Written by Annelise Jolley on July 29, 2014 in General
Among their many virtues, trees teach us something about boundaries. Trees remain where they are rooted. They take in the closest nutrients available. In The Wisdom of Stability, Jonathan Wilson-Hartgrove explains,
“Look at a tree on the landscape out your window and you will notice that it is shaped something like a geyser, reaching up in the single column of a trunk to spray out in limbs, most of them bending back toward the ground. Follow the downward slope of those bending branches as if they were the fluid spray of the geyser, and you can sketch out a circumference on the ground around the trunk of any tree. That circle is called the “drip line.”
The drip line indicates exactly how far the tree’s roots extend under the dirt. This circumference of earth is all the tree has been given. It needs no more and no less. Sometimes I wish we were more like trees. But don’t we typically want what is outside of our boundary lines? We look over our shoulders and up ahead to see if we’re missing out on better options.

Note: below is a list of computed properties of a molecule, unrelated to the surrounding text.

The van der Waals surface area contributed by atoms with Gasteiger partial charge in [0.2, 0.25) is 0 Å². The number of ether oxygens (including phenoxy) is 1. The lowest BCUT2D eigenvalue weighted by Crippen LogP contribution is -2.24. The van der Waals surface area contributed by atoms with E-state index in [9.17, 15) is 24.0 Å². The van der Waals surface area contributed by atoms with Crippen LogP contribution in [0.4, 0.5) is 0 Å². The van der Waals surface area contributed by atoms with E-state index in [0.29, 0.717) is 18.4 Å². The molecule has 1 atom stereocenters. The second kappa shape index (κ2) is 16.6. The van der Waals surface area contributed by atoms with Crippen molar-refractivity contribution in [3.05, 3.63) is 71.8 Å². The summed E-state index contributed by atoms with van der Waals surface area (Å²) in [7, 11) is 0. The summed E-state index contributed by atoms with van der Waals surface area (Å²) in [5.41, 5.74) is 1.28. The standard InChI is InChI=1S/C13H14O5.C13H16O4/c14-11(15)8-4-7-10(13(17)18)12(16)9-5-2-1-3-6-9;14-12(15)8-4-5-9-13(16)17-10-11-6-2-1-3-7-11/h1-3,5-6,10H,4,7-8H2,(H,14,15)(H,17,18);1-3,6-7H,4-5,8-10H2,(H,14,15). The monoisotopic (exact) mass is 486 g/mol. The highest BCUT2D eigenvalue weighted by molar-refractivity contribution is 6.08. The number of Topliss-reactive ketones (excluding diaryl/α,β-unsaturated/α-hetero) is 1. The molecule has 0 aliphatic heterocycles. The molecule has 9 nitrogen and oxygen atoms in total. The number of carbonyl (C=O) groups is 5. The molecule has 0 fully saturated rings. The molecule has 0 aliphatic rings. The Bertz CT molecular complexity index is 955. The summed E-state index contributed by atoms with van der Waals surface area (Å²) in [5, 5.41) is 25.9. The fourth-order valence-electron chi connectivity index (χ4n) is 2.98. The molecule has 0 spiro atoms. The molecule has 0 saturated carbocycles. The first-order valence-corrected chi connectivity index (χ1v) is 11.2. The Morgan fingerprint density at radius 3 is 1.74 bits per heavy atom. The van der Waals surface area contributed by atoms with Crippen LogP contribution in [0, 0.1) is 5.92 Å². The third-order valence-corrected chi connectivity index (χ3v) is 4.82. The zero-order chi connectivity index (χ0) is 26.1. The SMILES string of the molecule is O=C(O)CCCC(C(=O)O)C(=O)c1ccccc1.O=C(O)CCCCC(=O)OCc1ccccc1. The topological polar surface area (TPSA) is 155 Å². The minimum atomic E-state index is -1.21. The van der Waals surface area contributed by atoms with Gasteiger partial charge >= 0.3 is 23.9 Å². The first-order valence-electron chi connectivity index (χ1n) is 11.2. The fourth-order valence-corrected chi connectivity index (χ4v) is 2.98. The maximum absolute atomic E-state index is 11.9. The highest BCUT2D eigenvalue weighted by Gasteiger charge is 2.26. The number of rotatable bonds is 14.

During a recent Friday devotional, our San Diego staff reflected on Psalm 16. Verses 5-6 read,
The Lord is my chosen portion and my cup; you hold my lot. The lines have fallen for me in pleasant places; indeed, I have a beautiful inheritance (ESV).
This Psalm promises a beautiful inheritance within our boundary lines. The boundaries God gives us can seem restrictive, but there is freedom in this constraint. We cannot do everything, so we do what we can. We can’t have everything, so we say thank you for what we have and steward it well.
This lesson of drip lines is evident in the lives of Plant With Purpose partnering farmers as they plant trees and restore the soil of their small farms, doing what they can with what they’ve been given. Shalou, a young father from Haiti, partnered with Plant With Purpose just this year. After witnessing the changes that sustainable farming made he said, “I did not expect that I could transform this farm, but when God is with you He can surely perform miracles.”
Reforesting small, degraded plots of land is a radical act of stewardship. The farmers we partner with are learning to live and even thrive within their drip lines. And as they do they are discovering a beautiful inheritance.